Late last week, President Barack Obama endorsed the same-sex marriage referendum on the Washington state ballot and also formally backed a similar measure on the ballot in Maine.
The support from the president -- who in May came out in favor of gay marriage -- on Oct. 25 provided a boost for the campaign in favor of Washington's Referendum 74 just as a new poll showed that the race was getting tighter.
The announcement came in a statement issued by Paul Bell, the Washington press secretary for Obama's re-election campaign:
"While the president does not weigh in on every single ballot measure in every state, the president believes in treating everyone fairly and equally, with dignity and respect. Washington's same-sex marriage law would treat all Washington couples equally, and that is why the President supports a vote approving Referendum 74."
Michael Czin, the Obama campaign's Northeast regional press secretary, issued an identical statement on Obama's support for Question 1 in Maine, which asks voters whether marriage certificates should be issued to same-sex couples, according to the Portland Press Herald.
Zach Silk, the campaign manager for the pro-referendum forces in Washington, said Obama's endorsement "puts an extra gust of wind in our sails."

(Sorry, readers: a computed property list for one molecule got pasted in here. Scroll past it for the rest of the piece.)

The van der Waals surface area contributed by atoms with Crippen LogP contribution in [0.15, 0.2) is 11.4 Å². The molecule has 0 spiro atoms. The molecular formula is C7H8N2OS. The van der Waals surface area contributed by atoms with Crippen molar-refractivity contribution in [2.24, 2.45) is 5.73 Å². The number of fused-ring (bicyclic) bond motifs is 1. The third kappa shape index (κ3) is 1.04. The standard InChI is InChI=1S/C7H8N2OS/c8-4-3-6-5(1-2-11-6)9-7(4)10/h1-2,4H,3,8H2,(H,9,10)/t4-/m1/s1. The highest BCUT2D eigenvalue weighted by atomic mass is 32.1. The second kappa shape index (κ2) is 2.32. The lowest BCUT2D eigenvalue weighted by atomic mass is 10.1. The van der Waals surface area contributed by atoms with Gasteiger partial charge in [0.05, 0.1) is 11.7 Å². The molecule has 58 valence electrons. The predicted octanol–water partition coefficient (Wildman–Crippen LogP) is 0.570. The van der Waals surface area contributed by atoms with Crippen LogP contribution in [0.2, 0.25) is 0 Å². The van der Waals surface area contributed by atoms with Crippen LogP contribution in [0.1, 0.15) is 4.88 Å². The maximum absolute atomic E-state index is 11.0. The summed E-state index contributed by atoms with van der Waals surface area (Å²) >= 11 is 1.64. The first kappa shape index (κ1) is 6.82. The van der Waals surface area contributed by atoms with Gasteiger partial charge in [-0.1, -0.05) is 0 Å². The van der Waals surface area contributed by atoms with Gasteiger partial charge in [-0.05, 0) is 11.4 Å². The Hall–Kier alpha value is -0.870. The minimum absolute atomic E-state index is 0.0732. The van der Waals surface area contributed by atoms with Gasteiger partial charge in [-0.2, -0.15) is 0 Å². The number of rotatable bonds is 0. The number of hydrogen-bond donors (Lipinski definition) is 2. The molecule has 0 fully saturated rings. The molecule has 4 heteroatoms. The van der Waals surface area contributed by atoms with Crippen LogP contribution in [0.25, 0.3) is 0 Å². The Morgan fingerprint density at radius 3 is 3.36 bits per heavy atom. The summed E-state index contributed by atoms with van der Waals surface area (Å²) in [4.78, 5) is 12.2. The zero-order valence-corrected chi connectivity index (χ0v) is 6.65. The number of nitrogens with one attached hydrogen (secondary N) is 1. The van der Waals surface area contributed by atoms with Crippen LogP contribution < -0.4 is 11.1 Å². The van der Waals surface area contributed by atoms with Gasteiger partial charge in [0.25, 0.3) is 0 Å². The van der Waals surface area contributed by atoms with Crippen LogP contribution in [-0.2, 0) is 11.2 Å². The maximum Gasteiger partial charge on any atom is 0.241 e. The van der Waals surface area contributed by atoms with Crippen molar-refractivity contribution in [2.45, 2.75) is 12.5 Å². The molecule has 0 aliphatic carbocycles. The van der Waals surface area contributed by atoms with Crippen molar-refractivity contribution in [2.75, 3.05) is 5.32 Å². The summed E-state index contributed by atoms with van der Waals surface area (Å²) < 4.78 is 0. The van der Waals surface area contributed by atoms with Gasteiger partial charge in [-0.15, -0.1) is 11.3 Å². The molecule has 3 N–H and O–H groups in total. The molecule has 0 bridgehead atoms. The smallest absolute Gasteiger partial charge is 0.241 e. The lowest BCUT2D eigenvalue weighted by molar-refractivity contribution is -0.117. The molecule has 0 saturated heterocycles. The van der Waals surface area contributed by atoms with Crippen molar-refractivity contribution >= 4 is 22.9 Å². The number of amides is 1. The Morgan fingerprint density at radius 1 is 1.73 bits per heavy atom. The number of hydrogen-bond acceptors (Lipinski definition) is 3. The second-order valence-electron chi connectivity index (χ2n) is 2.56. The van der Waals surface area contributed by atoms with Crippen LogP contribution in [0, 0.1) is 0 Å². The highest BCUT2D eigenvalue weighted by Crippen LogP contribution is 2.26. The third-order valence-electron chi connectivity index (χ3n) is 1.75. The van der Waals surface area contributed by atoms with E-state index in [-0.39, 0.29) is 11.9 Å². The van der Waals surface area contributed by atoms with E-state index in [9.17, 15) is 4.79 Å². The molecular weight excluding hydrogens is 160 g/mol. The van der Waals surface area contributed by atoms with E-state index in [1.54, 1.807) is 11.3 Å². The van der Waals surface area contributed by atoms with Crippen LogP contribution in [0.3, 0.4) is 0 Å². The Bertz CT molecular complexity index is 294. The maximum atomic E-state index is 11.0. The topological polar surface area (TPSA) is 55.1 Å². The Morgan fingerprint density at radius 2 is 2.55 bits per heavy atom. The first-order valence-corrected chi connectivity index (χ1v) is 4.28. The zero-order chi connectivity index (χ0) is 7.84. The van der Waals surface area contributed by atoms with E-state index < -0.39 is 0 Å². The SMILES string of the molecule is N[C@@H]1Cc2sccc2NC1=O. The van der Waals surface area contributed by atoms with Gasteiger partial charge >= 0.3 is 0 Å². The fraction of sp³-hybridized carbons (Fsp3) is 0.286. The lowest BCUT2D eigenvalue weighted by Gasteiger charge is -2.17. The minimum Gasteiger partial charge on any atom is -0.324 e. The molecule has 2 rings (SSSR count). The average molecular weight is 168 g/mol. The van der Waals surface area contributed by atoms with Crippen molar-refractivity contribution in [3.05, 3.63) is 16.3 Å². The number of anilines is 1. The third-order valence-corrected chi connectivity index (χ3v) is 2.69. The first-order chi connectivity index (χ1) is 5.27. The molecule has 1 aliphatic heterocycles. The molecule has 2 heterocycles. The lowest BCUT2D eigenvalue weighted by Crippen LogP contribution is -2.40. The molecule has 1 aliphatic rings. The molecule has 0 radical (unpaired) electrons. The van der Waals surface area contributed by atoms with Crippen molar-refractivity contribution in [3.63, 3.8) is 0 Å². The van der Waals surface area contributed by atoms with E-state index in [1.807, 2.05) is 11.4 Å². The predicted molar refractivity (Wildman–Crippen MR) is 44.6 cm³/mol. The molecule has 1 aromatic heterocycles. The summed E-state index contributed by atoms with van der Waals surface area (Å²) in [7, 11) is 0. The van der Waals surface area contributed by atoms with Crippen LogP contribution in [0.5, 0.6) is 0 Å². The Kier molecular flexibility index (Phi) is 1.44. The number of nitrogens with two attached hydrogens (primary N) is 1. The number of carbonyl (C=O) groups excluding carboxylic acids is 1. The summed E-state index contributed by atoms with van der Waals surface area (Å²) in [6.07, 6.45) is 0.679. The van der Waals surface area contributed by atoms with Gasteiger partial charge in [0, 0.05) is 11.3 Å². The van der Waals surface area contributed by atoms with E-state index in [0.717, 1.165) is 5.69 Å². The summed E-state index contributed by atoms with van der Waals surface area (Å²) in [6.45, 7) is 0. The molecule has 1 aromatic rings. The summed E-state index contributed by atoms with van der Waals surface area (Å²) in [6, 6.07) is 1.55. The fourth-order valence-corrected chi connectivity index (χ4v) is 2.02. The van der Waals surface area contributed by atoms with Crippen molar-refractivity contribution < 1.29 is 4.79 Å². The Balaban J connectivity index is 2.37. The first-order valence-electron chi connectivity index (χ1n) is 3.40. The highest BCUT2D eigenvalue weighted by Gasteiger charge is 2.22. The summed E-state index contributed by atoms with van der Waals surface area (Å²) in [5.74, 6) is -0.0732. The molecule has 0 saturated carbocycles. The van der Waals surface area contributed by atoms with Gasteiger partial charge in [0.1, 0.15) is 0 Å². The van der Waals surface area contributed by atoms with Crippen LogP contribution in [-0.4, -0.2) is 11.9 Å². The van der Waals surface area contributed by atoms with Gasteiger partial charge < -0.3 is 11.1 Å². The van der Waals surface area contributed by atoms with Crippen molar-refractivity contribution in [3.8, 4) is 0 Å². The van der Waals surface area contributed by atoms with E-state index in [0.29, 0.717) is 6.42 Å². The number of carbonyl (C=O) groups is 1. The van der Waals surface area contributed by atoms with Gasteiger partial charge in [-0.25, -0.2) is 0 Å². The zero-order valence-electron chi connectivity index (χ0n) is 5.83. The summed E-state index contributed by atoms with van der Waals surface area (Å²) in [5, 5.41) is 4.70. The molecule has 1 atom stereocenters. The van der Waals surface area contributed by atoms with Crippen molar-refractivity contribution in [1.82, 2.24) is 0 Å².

A new poll released Wednesday from Elway Research showed the referendum was just barely ahead, 49 percent to 45 percent. In mid-September, Elway found that the measure was ahead, 52 percent to 40 percent.
In recent weeks, the opposition campaign has begun its own television advertising campaign.
Like Washington, Maryland is also voting on whether to ratify a same-sex marriage law passed by its legislature. In Maryland, the president's voice is heard on a new radio ad in support of the measure. His remarks were taken from an interview he gave in May where he announced that he no longer felt civil unions were sufficient for gay couples who wished to get married.
The president has also opposed a constitutional amendment in Minnesota to ban same-sex marriage.
Jeff Mapes writes for The Oregonian in Portland, Ore. Via RNS.